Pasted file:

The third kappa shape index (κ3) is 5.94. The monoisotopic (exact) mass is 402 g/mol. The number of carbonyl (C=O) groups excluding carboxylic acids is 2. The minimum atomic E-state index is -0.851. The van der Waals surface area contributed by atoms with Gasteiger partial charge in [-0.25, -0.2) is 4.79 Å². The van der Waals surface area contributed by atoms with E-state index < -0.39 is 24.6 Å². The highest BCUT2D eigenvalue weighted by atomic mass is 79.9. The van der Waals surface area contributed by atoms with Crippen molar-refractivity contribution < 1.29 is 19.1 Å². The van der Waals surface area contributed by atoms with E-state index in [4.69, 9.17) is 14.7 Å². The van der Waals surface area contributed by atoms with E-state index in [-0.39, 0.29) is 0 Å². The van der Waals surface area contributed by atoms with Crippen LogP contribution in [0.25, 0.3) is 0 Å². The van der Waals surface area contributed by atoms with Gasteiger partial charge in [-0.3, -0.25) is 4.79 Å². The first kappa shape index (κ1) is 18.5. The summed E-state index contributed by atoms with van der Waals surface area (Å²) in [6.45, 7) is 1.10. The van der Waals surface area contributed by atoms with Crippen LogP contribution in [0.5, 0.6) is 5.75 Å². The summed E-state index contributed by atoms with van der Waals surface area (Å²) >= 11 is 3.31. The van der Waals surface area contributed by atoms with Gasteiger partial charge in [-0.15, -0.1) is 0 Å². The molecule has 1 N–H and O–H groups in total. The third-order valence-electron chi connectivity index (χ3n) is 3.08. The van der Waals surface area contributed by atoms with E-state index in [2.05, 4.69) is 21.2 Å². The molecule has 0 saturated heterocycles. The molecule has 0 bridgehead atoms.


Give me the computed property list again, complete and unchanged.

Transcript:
The third kappa shape index (κ3) is 5.94. The monoisotopic (exact) mass is 402 g/mol. The number of carbonyl (C=O) groups excluding carboxylic acids is 2. The minimum atomic E-state index is -0.851. The van der Waals surface area contributed by atoms with Gasteiger partial charge in [-0.25, -0.2) is 4.79 Å². The van der Waals surface area contributed by atoms with E-state index < -0.39 is 24.6 Å². The highest BCUT2D eigenvalue weighted by atomic mass is 79.9. The van der Waals surface area contributed by atoms with Crippen molar-refractivity contribution < 1.29 is 19.1 Å². The van der Waals surface area contributed by atoms with E-state index in [4.69, 9.17) is 14.7 Å². The van der Waals surface area contributed by atoms with E-state index in [-0.39, 0.29) is 0 Å². The van der Waals surface area contributed by atoms with Crippen LogP contribution in [0.25, 0.3) is 0 Å². The van der Waals surface area contributed by atoms with Gasteiger partial charge in [-0.3, -0.25) is 4.79 Å². The first kappa shape index (κ1) is 18.5. The summed E-state index contributed by atoms with van der Waals surface area (Å²) in [6.45, 7) is 1.10. The van der Waals surface area contributed by atoms with Crippen LogP contribution in [0.5, 0.6) is 5.75 Å². The summed E-state index contributed by atoms with van der Waals surface area (Å²) >= 11 is 3.31. The van der Waals surface area contributed by atoms with Gasteiger partial charge in [-0.15, -0.1) is 0 Å². The molecule has 1 N–H and O–H groups in total. The third-order valence-electron chi connectivity index (χ3n) is 3.08. The van der Waals surface area contributed by atoms with E-state index in [2.05, 4.69) is 21.2 Å². The molecule has 0 saturated heterocycles. The molecule has 0 bridgehead atoms.